Once the purchase closed, a team of Eiteljorg curators and collections experts traveled in March 2019 to Pohrt’s home and carefully prepared the items for shipment to Indianapolis. In addition to the items purchased by the Eiteljorg, Pohrt donated a number of pieces to the museum.

Over the past several months, Eiteljorg collections department staff have been meticulously cataloguing and processing the Pohrt items into the museum’s permanent collection.

In the Eiteljorg Museum’s collections department, collections assistant Liz Ale examines an Ojibwe beaded vest that is among the Great Lakes Native items the museum recently acquired from art collector Richard Pohrt, Jr.
Image by Aaliyah Hunt.

New look for galleries
Though the objects won’t go on exhibit right away, the museum is preparing to give them a prominent place in its Native American galleries. Under its Project 2021 capital and endowment plan, the museum will renovate and reinstall those galleries so they include a stronger emphasis on the Great Lakes region. In September 2021, the second-floor galleries will close temporarily for renovations expected to last until spring 2022. Once the galleries reopen in June 2022, the public will see a new state-of-the-art exhibition space featuring many of the Pohrt items. The rest of the museum including first-floor Western and special exhibits galleries will remain open during renovations.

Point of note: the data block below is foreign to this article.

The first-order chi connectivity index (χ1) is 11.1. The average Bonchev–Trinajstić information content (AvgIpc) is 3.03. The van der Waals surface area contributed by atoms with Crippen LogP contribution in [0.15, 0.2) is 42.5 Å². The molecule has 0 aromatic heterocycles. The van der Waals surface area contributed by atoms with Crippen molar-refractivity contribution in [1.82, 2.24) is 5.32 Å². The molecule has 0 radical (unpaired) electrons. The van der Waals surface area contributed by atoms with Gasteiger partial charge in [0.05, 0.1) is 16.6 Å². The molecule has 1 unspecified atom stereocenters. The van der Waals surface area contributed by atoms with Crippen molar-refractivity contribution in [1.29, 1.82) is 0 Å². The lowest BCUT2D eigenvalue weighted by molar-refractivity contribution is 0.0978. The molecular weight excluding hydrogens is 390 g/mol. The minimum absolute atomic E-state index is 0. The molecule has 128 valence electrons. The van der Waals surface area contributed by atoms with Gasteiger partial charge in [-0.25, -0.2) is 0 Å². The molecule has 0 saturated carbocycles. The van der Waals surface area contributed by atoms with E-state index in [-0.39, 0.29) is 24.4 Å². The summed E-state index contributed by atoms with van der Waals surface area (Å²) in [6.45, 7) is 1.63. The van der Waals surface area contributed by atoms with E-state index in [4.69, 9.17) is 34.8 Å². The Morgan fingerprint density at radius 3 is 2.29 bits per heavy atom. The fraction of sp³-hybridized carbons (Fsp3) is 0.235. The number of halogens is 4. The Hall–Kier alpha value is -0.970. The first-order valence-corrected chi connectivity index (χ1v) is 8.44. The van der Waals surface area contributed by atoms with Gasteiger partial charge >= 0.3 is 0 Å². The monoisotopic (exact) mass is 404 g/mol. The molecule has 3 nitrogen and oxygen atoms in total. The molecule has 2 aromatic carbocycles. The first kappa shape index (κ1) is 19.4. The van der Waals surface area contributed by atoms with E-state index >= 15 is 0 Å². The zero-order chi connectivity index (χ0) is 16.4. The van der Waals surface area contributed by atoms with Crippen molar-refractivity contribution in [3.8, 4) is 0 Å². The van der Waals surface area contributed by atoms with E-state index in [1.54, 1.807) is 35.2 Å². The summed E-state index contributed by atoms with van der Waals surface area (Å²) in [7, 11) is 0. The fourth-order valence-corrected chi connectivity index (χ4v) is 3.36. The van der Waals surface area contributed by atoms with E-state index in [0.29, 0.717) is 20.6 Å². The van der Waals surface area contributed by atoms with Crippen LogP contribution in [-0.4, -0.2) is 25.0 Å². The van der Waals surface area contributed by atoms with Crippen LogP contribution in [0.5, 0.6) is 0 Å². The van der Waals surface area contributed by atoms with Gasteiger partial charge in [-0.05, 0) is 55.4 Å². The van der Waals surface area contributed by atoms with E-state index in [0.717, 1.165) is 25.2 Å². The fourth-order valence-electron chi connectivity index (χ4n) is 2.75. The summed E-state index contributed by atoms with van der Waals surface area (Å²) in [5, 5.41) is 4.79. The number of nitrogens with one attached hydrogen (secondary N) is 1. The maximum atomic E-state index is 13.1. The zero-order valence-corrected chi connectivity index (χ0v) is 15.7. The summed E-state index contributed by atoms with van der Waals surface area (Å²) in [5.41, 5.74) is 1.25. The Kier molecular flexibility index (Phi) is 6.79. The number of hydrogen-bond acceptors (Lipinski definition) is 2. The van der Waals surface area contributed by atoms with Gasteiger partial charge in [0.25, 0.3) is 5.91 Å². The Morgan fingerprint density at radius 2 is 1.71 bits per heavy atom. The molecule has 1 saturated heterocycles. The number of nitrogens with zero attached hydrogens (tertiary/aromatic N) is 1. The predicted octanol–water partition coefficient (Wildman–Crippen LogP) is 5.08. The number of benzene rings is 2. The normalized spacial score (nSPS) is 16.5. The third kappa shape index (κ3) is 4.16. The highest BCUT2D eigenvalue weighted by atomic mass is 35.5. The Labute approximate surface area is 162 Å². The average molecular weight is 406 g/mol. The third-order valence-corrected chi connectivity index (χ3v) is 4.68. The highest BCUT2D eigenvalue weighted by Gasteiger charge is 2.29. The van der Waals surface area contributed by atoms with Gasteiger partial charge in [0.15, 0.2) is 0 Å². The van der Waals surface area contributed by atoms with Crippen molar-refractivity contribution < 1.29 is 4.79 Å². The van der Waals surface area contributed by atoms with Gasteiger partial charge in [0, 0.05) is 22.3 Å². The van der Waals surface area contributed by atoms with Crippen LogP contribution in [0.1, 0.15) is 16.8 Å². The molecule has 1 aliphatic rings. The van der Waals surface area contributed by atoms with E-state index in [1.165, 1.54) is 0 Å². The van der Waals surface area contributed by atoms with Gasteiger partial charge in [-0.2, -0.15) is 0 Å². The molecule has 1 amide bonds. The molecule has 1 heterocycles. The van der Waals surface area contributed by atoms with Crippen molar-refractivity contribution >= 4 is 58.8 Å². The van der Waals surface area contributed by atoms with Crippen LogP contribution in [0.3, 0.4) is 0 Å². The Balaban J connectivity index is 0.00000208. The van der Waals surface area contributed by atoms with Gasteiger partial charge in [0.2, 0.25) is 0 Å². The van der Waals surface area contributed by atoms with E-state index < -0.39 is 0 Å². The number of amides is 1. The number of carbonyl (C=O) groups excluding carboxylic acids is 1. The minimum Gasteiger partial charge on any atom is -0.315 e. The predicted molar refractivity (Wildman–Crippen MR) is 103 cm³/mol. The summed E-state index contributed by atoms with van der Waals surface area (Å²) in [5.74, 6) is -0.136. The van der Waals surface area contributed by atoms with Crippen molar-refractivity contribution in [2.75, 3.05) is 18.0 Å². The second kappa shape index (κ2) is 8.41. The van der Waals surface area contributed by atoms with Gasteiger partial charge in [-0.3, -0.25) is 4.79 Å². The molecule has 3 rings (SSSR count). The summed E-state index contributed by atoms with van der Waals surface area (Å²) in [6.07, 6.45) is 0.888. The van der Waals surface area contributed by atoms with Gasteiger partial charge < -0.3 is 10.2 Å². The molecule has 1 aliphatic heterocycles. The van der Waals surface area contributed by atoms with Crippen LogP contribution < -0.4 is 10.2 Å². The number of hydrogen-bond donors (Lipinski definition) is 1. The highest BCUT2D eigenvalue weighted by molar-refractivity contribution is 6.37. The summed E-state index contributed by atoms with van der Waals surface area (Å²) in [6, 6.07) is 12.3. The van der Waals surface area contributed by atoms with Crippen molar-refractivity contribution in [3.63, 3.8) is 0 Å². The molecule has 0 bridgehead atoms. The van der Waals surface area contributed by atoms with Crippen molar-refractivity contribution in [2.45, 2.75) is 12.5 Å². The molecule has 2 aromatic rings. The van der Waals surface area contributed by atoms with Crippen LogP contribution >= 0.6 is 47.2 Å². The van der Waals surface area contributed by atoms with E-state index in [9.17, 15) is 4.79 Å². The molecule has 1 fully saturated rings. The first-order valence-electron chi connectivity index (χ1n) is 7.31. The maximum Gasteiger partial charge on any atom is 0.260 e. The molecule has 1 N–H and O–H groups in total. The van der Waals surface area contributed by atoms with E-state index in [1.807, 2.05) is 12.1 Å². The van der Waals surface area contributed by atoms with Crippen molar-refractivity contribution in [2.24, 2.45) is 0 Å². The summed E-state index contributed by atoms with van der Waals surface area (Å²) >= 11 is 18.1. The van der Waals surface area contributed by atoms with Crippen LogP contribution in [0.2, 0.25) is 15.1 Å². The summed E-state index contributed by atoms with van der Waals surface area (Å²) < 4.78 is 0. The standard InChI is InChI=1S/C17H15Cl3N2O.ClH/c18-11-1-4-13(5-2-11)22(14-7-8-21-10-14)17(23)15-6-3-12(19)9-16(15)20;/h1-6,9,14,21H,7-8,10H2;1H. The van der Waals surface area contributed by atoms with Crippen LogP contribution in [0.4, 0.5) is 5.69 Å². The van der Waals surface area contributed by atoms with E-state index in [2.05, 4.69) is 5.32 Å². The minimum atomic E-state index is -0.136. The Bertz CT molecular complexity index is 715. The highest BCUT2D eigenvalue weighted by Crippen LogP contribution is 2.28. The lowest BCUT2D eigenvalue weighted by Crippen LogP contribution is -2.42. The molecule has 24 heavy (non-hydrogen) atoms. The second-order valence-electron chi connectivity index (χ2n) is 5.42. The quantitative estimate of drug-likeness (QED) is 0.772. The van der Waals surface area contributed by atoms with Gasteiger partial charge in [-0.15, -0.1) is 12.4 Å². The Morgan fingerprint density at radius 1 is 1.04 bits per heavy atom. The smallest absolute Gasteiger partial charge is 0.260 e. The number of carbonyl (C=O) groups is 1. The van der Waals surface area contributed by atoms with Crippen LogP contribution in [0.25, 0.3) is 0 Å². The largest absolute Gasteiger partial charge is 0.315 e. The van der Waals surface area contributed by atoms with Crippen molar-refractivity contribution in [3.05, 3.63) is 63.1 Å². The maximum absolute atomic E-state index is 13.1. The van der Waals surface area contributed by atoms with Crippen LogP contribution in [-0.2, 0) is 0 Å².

In preparing to show the Pohrt items, the museum plans to consult with tribes to gain a better understanding of the objects and their cultural context and determine whether any pieces should be repatriated. In compliance with a federal law, the Native American Graves Protection and Repatriation Act (NAGPRA), the Eiteljorg notified more than 40 Great Lakes Native nations of its recent acquisition. Along with the gallery reinstallation, the museum is developing a related curriculum for teachers. For the latest updates on the upcoming gallery changes, visit

If you are interested in supporting the museum’s Project 2021 plan to renovate the Native American galleries, contact Nataly Lowder at


Mohawk Artist
Cradleboard, ca. 1875
Carved and bent wood; wood, paint, rawhide, metal
Museum purchase with funds provided by a grant from Lilly Endowment


This article appeared in the October 2019 issue of Storyteller magazine



Additional News Coverage about the Pohrt Collection of Great Lakes Native American Objects:

Great Lakes By Design Magazine, November 2019


The Indianapolis Star, Sept. 4, 2019


Inside Indiana Business, July 3, 2019


Native American Art Magazine, Oct./Nov. 2019


Eiteljorg Museum News Release, June 17, 2019


Native American Art Magazine_Pohrt Acquisition article